Parents I hate

Posted on Nov 22, 2009 | 2 comments

Two days ago, I sat in a lovely cafe with a friend. We chatted over a shared plate of chips and salads. The meal was difficult enough for me since she had her baby the same week I did, and as the months tick by I see more obviously the developmental differences between the two girls. She is such a nice person and all she said were wonderful, encouraging things about my May; that, plus a plate of chips, made for a wonderful afternoon.

Then, the inevitable. The worst part about eating in lovely cafe in the middle of the day. The other mothers.

A Frenchwoman with her gorgeous blue-eyed child approached us. Her girl was about one-year old and tottered about the cafe holding on to her mother’s fingers. The girl was drawn to May’s buggy, where May lay sleeping. She peered over the edge of the buggy, pointed at May and squealed with delight.

“Sorry,” the woman said.

“It’s not a problem,” I said. I moved the buggy a bit so that her girl could see May better.

Then, the questions began. How old? What is your baby like? What does she do? In my head, I thanked May for being asleep so I didn’t have to watch this woman calculate silently what May should be doing now, but can’t.

“One-year? And, your baby is toddling all over the place,” my friend said with a complimentary smile to the Frenchwoman.

The woman rolled her eyes with the weariness only the mother of an over-achieving baby can muster. “Oh, it is terrible,” she said, “I never get a moment’s rest. She is always up and always walking. She never leaves me alone. It is awful. I’m always exhausted. I hate it.”

And, I hate parents like this. How can you take for granted the wondrous things your child does?

If May is able to walk and wants to do it all day long, it would be the greatest gift she could give me. If she is able, may I always be exhausted and always love it.


  1. Good Morning, Stacie!
    I have been a mother for over ten years now (I responded once before, the American living in Germany with two children) and I’ve learned that other mothers can and will be your best friends, your lifeline and your most loyal supporters or they will be your greatest enemies and the source of much anguish and anger. Nobody is their kid’s biggest cheerleader than their new mother!
    This ‘one-upmanship’ you experienced will not, unfortunately, stop. It will change and mutate as the kids get older and these parents go on to realize that no, their kids are not the over-achievers they think they are but are actually quite average and normal. At the beginning people are quite proud and smug and like to brag and feign mental and physical exhaustion (He’s just so advanced I don’t know how to challenge him anymore!!) (Her teacher thinks she should be in a gifted program!).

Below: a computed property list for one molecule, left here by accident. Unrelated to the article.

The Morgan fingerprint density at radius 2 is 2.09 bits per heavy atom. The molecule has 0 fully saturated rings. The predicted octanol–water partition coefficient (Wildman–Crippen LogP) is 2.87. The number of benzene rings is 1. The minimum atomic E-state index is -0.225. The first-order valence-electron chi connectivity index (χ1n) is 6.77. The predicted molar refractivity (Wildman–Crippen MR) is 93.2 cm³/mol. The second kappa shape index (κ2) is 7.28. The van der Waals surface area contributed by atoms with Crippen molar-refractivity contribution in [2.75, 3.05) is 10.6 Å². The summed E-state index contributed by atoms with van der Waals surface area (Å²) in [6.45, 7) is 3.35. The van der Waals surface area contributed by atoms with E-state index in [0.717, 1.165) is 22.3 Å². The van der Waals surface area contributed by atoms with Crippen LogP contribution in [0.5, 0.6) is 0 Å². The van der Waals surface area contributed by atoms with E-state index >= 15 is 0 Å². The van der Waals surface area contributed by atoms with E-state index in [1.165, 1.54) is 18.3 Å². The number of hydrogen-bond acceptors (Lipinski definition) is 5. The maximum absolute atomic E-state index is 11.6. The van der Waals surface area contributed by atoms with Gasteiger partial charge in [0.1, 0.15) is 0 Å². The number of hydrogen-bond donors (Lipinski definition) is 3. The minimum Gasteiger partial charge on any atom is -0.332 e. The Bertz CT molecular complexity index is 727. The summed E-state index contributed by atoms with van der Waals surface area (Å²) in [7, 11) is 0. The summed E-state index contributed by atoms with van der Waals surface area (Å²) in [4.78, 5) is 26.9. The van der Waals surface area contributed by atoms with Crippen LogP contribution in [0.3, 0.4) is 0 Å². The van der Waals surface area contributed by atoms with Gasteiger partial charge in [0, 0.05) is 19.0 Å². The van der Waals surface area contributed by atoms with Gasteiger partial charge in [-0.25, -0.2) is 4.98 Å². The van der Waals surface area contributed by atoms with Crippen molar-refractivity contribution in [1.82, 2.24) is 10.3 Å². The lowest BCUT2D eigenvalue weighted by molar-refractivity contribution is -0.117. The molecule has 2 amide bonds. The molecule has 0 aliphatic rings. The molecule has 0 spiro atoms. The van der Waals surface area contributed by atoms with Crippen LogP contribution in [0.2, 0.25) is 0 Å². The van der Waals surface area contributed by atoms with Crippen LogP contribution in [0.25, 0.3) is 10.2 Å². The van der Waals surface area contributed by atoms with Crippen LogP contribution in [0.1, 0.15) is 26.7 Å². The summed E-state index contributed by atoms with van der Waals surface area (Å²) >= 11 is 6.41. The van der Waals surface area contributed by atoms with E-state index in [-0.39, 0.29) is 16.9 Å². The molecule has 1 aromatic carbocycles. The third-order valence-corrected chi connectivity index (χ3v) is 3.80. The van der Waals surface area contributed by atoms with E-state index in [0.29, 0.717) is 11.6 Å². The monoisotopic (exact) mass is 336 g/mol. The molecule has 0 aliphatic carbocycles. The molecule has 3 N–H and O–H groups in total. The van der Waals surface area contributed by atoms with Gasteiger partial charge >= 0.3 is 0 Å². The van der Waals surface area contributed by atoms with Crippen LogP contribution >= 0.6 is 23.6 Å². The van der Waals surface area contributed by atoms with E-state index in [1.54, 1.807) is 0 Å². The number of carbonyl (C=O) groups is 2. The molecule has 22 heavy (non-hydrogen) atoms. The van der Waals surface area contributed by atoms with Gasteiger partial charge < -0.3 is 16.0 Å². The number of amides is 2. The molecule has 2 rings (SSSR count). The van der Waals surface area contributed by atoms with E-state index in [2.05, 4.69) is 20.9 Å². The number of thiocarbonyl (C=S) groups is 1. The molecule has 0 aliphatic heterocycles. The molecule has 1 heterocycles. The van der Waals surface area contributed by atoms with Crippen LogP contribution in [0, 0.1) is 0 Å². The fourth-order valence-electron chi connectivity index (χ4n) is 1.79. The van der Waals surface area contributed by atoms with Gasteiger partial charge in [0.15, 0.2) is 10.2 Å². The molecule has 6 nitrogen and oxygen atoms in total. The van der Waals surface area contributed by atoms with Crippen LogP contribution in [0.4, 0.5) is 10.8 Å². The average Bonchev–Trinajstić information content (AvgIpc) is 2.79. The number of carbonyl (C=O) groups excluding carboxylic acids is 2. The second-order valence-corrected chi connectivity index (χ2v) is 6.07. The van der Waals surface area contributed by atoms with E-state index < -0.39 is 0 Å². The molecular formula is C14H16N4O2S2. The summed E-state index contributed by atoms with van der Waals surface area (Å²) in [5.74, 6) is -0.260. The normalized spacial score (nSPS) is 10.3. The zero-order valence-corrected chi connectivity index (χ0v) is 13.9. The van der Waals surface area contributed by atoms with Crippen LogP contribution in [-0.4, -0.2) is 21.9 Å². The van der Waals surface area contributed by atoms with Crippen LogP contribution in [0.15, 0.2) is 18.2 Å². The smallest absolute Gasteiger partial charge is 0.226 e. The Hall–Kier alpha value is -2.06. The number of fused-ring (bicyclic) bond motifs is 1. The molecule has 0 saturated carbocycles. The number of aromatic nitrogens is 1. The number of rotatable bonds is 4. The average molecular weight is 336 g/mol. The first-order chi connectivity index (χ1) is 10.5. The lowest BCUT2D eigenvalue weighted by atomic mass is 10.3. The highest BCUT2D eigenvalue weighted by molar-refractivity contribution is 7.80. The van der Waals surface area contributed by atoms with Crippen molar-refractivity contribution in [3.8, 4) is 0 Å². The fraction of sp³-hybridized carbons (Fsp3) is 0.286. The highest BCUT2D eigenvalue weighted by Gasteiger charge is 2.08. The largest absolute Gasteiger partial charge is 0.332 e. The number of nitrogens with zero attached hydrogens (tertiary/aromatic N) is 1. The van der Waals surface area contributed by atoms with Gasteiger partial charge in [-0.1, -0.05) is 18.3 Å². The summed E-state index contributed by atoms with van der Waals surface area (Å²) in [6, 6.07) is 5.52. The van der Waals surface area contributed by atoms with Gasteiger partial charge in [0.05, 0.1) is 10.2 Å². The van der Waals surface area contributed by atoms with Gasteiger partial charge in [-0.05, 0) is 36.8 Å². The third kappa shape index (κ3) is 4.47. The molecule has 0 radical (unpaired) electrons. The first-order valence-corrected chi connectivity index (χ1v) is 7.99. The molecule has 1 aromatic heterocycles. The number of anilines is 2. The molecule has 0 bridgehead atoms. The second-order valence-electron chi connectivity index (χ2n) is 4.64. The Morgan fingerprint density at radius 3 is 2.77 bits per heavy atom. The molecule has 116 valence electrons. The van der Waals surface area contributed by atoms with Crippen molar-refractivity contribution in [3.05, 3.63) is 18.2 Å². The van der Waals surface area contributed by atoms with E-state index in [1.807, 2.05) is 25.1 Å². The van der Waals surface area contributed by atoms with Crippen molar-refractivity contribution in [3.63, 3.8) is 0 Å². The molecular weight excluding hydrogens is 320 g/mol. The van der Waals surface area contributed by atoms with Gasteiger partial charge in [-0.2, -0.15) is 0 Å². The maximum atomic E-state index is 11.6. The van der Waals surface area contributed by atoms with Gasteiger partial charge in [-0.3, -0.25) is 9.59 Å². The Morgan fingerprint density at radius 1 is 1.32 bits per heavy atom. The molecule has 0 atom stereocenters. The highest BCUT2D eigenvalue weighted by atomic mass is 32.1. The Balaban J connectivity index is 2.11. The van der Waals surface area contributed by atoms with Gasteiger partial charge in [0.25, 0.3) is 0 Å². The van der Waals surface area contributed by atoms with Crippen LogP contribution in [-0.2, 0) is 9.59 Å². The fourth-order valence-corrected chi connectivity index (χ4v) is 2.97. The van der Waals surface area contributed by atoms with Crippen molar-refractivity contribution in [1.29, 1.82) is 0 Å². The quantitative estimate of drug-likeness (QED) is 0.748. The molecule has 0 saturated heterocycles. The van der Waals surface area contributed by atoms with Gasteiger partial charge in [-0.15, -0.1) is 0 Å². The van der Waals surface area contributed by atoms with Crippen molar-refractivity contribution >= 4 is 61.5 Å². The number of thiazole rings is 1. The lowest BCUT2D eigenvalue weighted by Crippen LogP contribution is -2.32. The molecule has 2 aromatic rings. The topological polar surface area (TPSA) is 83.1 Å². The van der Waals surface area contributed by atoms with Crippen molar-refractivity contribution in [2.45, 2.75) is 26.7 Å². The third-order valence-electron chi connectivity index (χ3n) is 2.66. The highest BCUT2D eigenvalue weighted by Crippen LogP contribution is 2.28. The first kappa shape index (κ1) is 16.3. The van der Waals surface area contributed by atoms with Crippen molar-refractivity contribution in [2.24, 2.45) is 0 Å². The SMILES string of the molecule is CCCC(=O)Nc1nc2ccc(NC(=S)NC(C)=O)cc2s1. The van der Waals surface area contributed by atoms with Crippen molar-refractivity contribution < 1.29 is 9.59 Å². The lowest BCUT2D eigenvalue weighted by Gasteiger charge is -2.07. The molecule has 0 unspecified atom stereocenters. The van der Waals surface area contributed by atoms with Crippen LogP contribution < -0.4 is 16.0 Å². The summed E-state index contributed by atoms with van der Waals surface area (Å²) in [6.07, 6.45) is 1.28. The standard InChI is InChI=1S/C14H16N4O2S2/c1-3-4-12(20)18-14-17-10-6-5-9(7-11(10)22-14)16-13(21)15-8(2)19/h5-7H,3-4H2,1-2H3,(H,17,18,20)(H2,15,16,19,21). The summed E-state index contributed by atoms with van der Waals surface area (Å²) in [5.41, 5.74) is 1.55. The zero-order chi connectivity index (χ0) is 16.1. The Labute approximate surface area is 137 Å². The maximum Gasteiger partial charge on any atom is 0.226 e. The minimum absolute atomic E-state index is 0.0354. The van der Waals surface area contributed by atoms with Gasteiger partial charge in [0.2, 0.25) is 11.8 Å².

All you can do is smile at them and say something like, ‘That’s wonderful’ and move on to the mothers you can relate to and identify with and like. Leave the braggarts to realize that as their kids get older, they will do things the parents don’t approve of, they will disappoint the parents, they will bring home average grades, they will fight with their friends, siblings and teachers. In sum, they will become regular people. Just like the rest of us.
    At the beginning everything looks rosy–that early talker, walker, eater, whatever will become a normal child who is difficult to control and will have his/her own mind like everyone else. Life is really long–these people so convinced of their child’s later success because of an early word or milestone have a lot to learn. There are no guarantees, ever.
    Leave them to it and enjoy your beautiful child. She will bring you lots of love, happiness and joy.

  2. That seems to be a standard response from certain types of parents about walking – because when their kids start walking they become something that needs to be looked out for rather than just fashion accessories they can lug around. For me, that moment when they get up and walk is the best. I’ve spent many, many hours following my kids at a safe distance as they slowly ambled along the pavements, relishing their independence and exploring every nook and cranny. Marvellous.

    And yes, our Maggie isn’t going to do that. But maybe she can get out there on wheels or a hover board or something and really make me sweat!

    But other parents. Let’s face it, most of them are a pain in the arse anyway. The best thing about them is their kids.

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